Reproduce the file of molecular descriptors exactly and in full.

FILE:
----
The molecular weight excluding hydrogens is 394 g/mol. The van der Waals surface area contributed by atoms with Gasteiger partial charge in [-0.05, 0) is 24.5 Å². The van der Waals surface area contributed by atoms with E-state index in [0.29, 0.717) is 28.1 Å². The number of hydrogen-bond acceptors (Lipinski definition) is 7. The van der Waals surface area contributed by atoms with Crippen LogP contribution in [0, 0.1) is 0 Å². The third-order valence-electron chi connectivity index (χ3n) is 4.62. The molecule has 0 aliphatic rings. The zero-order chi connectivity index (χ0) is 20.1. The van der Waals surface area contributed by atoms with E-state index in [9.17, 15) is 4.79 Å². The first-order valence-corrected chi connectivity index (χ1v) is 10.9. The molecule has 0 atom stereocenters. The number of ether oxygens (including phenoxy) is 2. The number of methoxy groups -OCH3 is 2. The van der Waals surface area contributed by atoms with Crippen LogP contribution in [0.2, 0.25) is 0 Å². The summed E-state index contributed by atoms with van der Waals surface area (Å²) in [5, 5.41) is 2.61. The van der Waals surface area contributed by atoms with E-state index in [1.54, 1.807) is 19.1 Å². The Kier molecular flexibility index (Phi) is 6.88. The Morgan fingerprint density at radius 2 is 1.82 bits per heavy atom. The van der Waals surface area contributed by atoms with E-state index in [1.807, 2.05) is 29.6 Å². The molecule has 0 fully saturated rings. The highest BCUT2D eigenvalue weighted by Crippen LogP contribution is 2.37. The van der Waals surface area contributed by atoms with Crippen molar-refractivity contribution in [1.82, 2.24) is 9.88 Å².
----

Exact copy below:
The molecular weight excluding hydrogens is 394 g/mol. The van der Waals surface area contributed by atoms with Gasteiger partial charge in [-0.05, 0) is 24.5 Å². The van der Waals surface area contributed by atoms with E-state index in [0.29, 0.717) is 28.1 Å². The number of hydrogen-bond acceptors (Lipinski definition) is 7. The van der Waals surface area contributed by atoms with Crippen LogP contribution in [0, 0.1) is 0 Å². The third-order valence-electron chi connectivity index (χ3n) is 4.62. The molecule has 0 aliphatic rings. The zero-order chi connectivity index (χ0) is 20.1. The van der Waals surface area contributed by atoms with E-state index in [9.17, 15) is 4.79 Å². The first-order valence-corrected chi connectivity index (χ1v) is 10.9. The molecule has 0 atom stereocenters. The number of ether oxygens (including phenoxy) is 2. The number of methoxy groups -OCH3 is 2. The van der Waals surface area contributed by atoms with Crippen LogP contribution in [0.2, 0.25) is 0 Å². The summed E-state index contributed by atoms with van der Waals surface area (Å²) in [5, 5.41) is 2.61. The van der Waals surface area contributed by atoms with E-state index in [1.54, 1.807) is 19.1 Å². The Kier molecular flexibility index (Phi) is 6.88. The Morgan fingerprint density at radius 2 is 1.82 bits per heavy atom. The van der Waals surface area contributed by atoms with E-state index in [1.807, 2.05) is 29.6 Å². The molecule has 0 fully saturated rings. The highest BCUT2D eigenvalue weighted by Crippen LogP contribution is 2.37. The van der Waals surface area contributed by atoms with Crippen molar-refractivity contribution in [1.82, 2.24) is 9.88 Å².